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Gold Against The Soul

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Manic Street Preachers have revealed details of the reissue of their 1993 album ‘Gold Against The Soul’. Nostalgic Pushead' interestingly also contains the sound of Sean Moore dropping a snooker ball into a frying pan, such was the freedom to explore whatever musical indulgence they desired. Have to (partially) disagree with hagrstom's review about the remastering: it is indeed a tad hot, but what we should expect from an alternative rock record? Another Manics reissue means another presentation, as this will come as a 120-page A4 book with unseen images by Mitch Ikeda, many personally annotated by Nicky Wire and original typed and handwritten lyrics from the bands own archive.

At least they learned from the mistake - the Know Your Enemy reissue was vastly superior to this in terms of value, content and sound. Yourself' and 'Symphony Of Tourette' have the same grungey feel as 'Sleepflower', the first being a self-loathing diatribe and the latter being a foul-mouthed, violent outburst surrounded by heavy, disjointed guitars and frenetic drums. He highlighted the "confused-nihilist persona internalised and fucked up to the point of collapse, while the riffs just keep on playing. Bonus content included previously unreleased demos, B-sides from the era, remixes, and a live recording, while the CD was released alongside a book of unseen photographs from the era with handwritten annotations and lyrics from the band.There’s an amazing batch of demos that are quite revealing – some of them are really confused versions of what ended up on the album. The B-side ‘Comfort Comes’ is definitely the bridge to ‘The Holy Bible’, but interestingly the demo of the title track of ‘Gold Against The Soul’ is very ‘The Holy Bible’,” said Wire. The ‘Gold Against The Soul’ reissue will be available as a 120-page A4 book featuring unseen images from the bands’ long time photographic collaborator Mitch Ikeda, many personally annotated by Nicky Wire and original typed and handwritten lyrics from the band’s own archive. An enjoyable listen and an improvement over the CD that I've been playing for the best part of 30 years.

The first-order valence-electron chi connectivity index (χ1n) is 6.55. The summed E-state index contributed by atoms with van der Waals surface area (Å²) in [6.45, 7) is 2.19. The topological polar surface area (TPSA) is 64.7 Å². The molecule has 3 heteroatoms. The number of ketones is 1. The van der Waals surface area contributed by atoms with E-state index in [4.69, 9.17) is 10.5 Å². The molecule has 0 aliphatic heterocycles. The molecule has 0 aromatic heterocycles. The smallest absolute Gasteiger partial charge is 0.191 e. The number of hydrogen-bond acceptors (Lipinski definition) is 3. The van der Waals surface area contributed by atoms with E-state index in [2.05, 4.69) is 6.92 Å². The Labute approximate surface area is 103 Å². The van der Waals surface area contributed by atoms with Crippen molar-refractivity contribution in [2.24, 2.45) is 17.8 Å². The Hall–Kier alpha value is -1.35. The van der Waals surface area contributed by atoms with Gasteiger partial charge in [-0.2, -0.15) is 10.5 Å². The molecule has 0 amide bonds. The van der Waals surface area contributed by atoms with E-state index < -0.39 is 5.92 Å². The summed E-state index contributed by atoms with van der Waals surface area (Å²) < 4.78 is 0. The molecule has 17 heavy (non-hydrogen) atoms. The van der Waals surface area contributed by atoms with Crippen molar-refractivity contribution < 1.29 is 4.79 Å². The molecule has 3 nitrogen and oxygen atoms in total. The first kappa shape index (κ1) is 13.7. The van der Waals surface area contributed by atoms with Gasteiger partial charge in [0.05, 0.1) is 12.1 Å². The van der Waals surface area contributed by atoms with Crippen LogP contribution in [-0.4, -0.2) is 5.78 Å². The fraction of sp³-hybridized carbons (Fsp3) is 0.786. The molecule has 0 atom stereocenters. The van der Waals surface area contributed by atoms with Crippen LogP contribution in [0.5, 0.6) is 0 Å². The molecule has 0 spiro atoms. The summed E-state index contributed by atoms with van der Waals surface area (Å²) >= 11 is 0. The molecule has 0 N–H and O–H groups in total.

Indeed, the Manics did spend a fortune on recording this album, to a ridiculous extent, and this is certainly clear from the production values. also contains one of JDB's most memorable vocals, as he executes a powerful and raw performance, full of force and anger. James’ room was haunted in the manor and thought that there was something coming in and turning his lights and TV on every night.

Since the deluxe reissue is only a two-CD set (expanded album on CD 1 and demos and remixes on CD 2) they really should have made it consistent with the new album deluxe sets and the Send Away The Tigers reissue. When it comes to their new records, the Manics seem to understand the importance of consistency of presentation. When I found that demo and played it to James, he was shocked as well at how it fitted in with our later post-punk ideas.

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